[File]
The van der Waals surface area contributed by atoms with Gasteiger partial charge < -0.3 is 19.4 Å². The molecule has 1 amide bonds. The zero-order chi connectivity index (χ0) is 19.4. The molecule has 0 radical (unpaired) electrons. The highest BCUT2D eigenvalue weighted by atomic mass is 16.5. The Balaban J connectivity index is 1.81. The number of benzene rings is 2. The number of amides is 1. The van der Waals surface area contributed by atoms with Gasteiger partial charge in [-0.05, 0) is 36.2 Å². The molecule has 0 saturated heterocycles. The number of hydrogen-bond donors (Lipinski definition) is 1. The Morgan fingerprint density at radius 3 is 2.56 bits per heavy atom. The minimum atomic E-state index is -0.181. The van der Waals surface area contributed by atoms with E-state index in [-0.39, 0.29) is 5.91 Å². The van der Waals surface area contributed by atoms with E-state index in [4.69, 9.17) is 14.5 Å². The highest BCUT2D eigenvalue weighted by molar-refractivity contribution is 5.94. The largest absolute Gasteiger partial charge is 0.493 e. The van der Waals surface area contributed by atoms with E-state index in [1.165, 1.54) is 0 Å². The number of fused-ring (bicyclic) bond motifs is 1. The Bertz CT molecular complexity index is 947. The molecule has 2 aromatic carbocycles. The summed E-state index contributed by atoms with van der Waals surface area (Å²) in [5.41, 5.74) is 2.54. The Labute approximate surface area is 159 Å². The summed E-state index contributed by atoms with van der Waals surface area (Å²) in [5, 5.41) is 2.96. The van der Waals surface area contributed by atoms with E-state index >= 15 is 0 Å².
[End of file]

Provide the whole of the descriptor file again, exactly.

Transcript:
The van der Waals surface area contributed by atoms with Gasteiger partial charge < -0.3 is 19.4 Å². The molecule has 1 amide bonds. The zero-order chi connectivity index (χ0) is 19.4. The molecule has 0 radical (unpaired) electrons. The highest BCUT2D eigenvalue weighted by atomic mass is 16.5. The Balaban J connectivity index is 1.81. The number of benzene rings is 2. The number of amides is 1. The van der Waals surface area contributed by atoms with Gasteiger partial charge in [-0.05, 0) is 36.2 Å². The molecule has 0 saturated heterocycles. The number of hydrogen-bond donors (Lipinski definition) is 1. The Morgan fingerprint density at radius 3 is 2.56 bits per heavy atom. The minimum atomic E-state index is -0.181. The van der Waals surface area contributed by atoms with E-state index in [-0.39, 0.29) is 5.91 Å². The van der Waals surface area contributed by atoms with E-state index in [4.69, 9.17) is 14.5 Å². The highest BCUT2D eigenvalue weighted by molar-refractivity contribution is 5.94. The largest absolute Gasteiger partial charge is 0.493 e. The van der Waals surface area contributed by atoms with E-state index in [1.165, 1.54) is 0 Å². The number of fused-ring (bicyclic) bond motifs is 1. The Bertz CT molecular complexity index is 947. The molecule has 2 aromatic carbocycles. The summed E-state index contributed by atoms with van der Waals surface area (Å²) in [5.41, 5.74) is 2.54. The Labute approximate surface area is 159 Å². The summed E-state index contributed by atoms with van der Waals surface area (Å²) in [5, 5.41) is 2.96. The van der Waals surface area contributed by atoms with E-state index >= 15 is 0 Å².